The formula is valid for all CG at diagnosis, but one should be aware of the bias toward underestimation for BCR-ABL/ABL ratio for samples containing a high level of leukemic cells. However, only the ABL gene did not show any significant difference between BM and PB and between normal samples and leukemic samples at diagnosis (see accompanying manuscript).50 Thus this formula can be used only with ABL as CG without any correction for assessing the sensitivity level of the experiment during the follow-up.
11.3.3. Three examples through real cases
220.127.116.11. At diagnosis
Patient A presents a pediatric T-ALL at diagnosis. The search of SIL-TAL1 FG transcript in its PB sample remains negative. The quantification of ABL gene transcript using RQ-PCR with our EAC protocol is 46 000 copies. Thus the estimated sensitivity of the experiment based on EAC data for the median SIL-TAL1 FG transcript expression in PB (0.09, Table 22) at diagnosis is
18.104.22.168. At relapse
Patient B presents a late relapse of a TEL-AML1-positive precursor-B-ALL. The quantification of TEL-AML1 FG transcript in its PB sample is 419 000 copies. The quantification of ABL gene transcript in the same sample is 17 000 copies. The TEL-AML1/ABL ratio for this patient is 25 (419 000/17 000). Thus the estimated sensitivity based on TEL-AML1 FG expression in this patient is
22.214.171.124. During follow-up
The same patient B is followed 3 months later by RQ-PCR for the detection of TEL-AML1 FG transcript in PB and BM samples. TEL-AML1 FG transcript is not detected by RQ-PCR in both samples. The results of ABL gene transcript quantification on the PB and BM samples are respectively 7700 and 13 700 copies. Based on the observation that TEL-AML1 NCN does not differ significantly between PB and BM (Figure 11), the ratio in this patient at relapse (419 000/17 000) is used to calculate the sensitivity of this experiment:
Compared to classical RT-PCR FG transcript follow-up, the sensitivity in this case relies on patient and not on cell line samples. The sensitivity threshold calculated with this methodology is clearly more accurate than the one based on classical RT-PCR on cell line dilutions.24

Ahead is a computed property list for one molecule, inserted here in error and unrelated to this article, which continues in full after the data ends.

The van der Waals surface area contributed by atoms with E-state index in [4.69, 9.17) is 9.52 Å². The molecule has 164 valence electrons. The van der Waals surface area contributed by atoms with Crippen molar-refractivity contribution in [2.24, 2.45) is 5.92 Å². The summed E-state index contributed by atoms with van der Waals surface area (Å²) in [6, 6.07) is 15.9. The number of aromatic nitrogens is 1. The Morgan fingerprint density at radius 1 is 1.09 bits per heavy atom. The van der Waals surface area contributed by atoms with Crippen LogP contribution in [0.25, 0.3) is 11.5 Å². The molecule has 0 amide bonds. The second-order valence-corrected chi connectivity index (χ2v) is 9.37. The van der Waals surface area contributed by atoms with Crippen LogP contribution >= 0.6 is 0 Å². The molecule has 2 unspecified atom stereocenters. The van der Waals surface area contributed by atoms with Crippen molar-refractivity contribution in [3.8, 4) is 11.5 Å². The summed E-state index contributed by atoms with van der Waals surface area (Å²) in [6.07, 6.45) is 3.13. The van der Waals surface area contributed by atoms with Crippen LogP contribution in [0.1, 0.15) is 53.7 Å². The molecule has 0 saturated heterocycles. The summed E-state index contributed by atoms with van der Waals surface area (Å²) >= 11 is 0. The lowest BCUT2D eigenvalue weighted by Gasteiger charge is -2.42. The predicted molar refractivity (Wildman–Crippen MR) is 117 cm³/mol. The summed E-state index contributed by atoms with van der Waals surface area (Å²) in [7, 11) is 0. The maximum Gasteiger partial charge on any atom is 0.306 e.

11.4. EAC protocol in clinical laboratories involved in current therapeutic trials for leukemias
Current therapeutic protocols for leukemias tend to be prognosis adapted, one consequence being that large number of institutions are required to enroll patients to ensure that sufficient sample sizes are reached in order to address reliably which randomized treatment approaches afford a superior outcome. Analysis of MRD appears to be a key prognostic indicator allowing treatment optimization. Today, there is no standardized technique for fusion transcript detection during MRD follow-up. Our EAC protocol could provide the basis for an international reference of MRD studies using RQ-PCR analysis of FG transcripts. Indeed, up to 80 laboratories from 30 countries have already applied, upon a confidentiality agreement, for details of the methods employed in this study. Now, we are in a position to assess the clinical relevance of MRD analysis for the main FG transcripts in leukemia within therapeutic protocols. One direct application will be therapeutic trials with the innovative tyrosine kinase inhibitor (Imatinib) for BCR-ABL-positive ALL in Europe where the efficacy of each protocol will be followed at the molecular level using the EAC protocol. We would like to suggest that in the future, therapeutic strategies will be adapted according to such standardized MRD evaluations. It would be a great improvement if such biological data assist in therapeutic decision-making, such as in unrelated allogeneic transplant, infusion of donor lymphocytes or basically the choice of the most efficient therapeutic strategy.